Frequently Asked Questions

  • Income tax transactions
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  • Structuring shareholder agreements and assisting in shareholder disputes
  • Minority shareholder actions
  • Business restructuring
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  • Employee share ownership plans and stock options
  • Purchase price allocations
  • Goodwill impairment testing
  • Mergers, acquisitions, and divestitures
  • Expropriation
  • Quantification of economic losses
  • Going public/going private transactions
  • Transfer pricing
  • Fairness opinions

The concept of “fair market value” is the cornerstone of business valuation theory. It is the highest price, expressed in terms of cash equivalents, at which property would change hands between a hypothetical willing and able buyer and a hypothetical willing and able seller, acting at arm’s length in an open and unrestricted market, when neither is under compulsion to buy or sell and when both have reasonable knowledge of the relevant facts.

There are three types of valuation reports (Comprehensive, Estimate, Calculation) which are distinguished by the valuator’s scope of review, the amount of disclosure provided, as well as the level of assurance being provided in the conclusion.

Comprehensive Valuation Report

A Comprehensive Valuation Report contains a conclusion as to the value of shares, assets or an interest in a business that is based on a comprehensive review and analysis of the business, its industry and all other relevant factors, adequately corroborated and generally set out in a detailed valuation report.

Estimate Valuation Report

An Estimate Valuation Report contains a conclusion as to the value of shares, assets or an interest in a business that is based on limited review, analysis and corroboration of relevant information and is set out in a less detailed valuation report.

Calculation Valuation Report

A Calculation Valuation Report contains a conclusion as to the value of shares, assets or an interest in a business that is based on minimal review and analysis economic and little or no corroboration of relevant information, and generally set out in a brief valuation report.

There are three basic generally-accepted approaches to valuing a business which include the income approach, asset approach and market approach. The value of the business will vary based on the type of company, approach adopted, timing and risk associated with the business, industry, and investment. Valuation requires objectivity and independence.

Valuators typically use the following income-based methods as a primary approach:

  1. Capitalization of maintainable earnings
  2. Capitalization of maintainable cash flows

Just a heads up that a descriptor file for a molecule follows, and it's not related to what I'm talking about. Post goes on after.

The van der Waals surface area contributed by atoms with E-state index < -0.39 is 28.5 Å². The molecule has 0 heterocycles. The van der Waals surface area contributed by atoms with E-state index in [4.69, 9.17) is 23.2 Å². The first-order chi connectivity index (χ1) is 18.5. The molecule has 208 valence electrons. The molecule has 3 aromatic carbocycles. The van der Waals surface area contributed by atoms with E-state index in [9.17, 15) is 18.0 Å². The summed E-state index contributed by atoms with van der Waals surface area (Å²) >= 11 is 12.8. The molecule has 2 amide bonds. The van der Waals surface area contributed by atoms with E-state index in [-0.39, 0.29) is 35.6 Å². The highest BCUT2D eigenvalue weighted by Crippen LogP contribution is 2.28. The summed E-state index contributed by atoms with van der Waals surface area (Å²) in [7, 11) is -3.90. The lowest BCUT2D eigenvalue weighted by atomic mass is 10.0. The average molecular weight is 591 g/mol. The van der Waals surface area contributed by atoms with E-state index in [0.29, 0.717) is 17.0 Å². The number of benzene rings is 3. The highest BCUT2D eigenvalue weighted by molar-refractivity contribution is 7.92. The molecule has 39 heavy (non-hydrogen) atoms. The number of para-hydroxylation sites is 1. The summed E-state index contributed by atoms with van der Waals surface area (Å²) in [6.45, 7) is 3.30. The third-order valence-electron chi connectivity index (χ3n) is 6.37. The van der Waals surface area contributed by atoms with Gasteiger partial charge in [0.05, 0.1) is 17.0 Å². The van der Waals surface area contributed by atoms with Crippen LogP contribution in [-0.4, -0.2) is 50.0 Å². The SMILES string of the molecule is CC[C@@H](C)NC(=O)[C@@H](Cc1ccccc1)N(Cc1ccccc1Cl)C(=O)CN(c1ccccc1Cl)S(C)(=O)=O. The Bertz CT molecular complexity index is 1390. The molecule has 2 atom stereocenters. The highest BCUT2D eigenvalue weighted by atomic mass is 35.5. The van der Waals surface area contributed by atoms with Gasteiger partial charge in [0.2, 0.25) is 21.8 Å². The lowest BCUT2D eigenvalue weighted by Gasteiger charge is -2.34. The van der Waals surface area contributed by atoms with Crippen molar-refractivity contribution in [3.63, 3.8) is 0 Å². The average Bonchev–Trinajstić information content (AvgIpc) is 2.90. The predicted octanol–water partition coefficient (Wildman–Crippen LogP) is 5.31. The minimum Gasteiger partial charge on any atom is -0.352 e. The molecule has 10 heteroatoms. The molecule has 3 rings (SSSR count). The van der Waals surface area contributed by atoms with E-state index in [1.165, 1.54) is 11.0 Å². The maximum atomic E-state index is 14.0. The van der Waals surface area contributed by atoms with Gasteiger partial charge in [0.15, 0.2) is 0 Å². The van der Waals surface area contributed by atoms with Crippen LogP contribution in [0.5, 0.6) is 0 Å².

3. Discounted cash flows

The capitalization of maintainable earnings method involves dividing after-tax normalized earnings from operations by a capitalization rate (or alternatively, multiplying the after-tax normalized earnings from operations by a multiple derived from the capitalization rate). This method may be appropriate for:

  • A business with unreliable or unavailable forecasts.
  • A mature business with relatively consistent earnings that is expected to be relatively stable into the future.
  • A business that does not require a significant investment in fixed assets each year, or where depreciation (for accounting purposes) and actual capital spending are approximately equal.
  • A business that is expected to continue for the foreseeable future and where average earnings can be reasonably estimated.

The capitalization of maintainable cash flows method has many of the same conceptual and mechanical aspects as the capitalization of earnings method. However, the cash flow method has certain refinements, as the valuator concentrates on cash inflows and outlays rather than accounting-based earnings. The use of a cash flow-based method rather than an accounting earnings-based valuation method is generally preferable where any of the following conditions exist:

  • The business is capital intensive, at least moderately.
  • Accounting depreciation is not representative of annual capital reinvestment requirements.

The discounted cash flow method involves estimating future net discretionary cash flow on a year-by-year basis and discounting the cash flow estimates to their present value using an appropriate rate of return. In other words, the discounted cash flow approach is a present value calculation of the future cash flows expected to accrue to a given business interest.

Asset-based techniques calculate a value based solely on the value of the net assets of the
business without consideration of its future earnings capacity. The asset-based approach can be used for valuing both businesses which are going concerns and those which are not. However, the approach is used differently depending on whether or not the business is a going concern.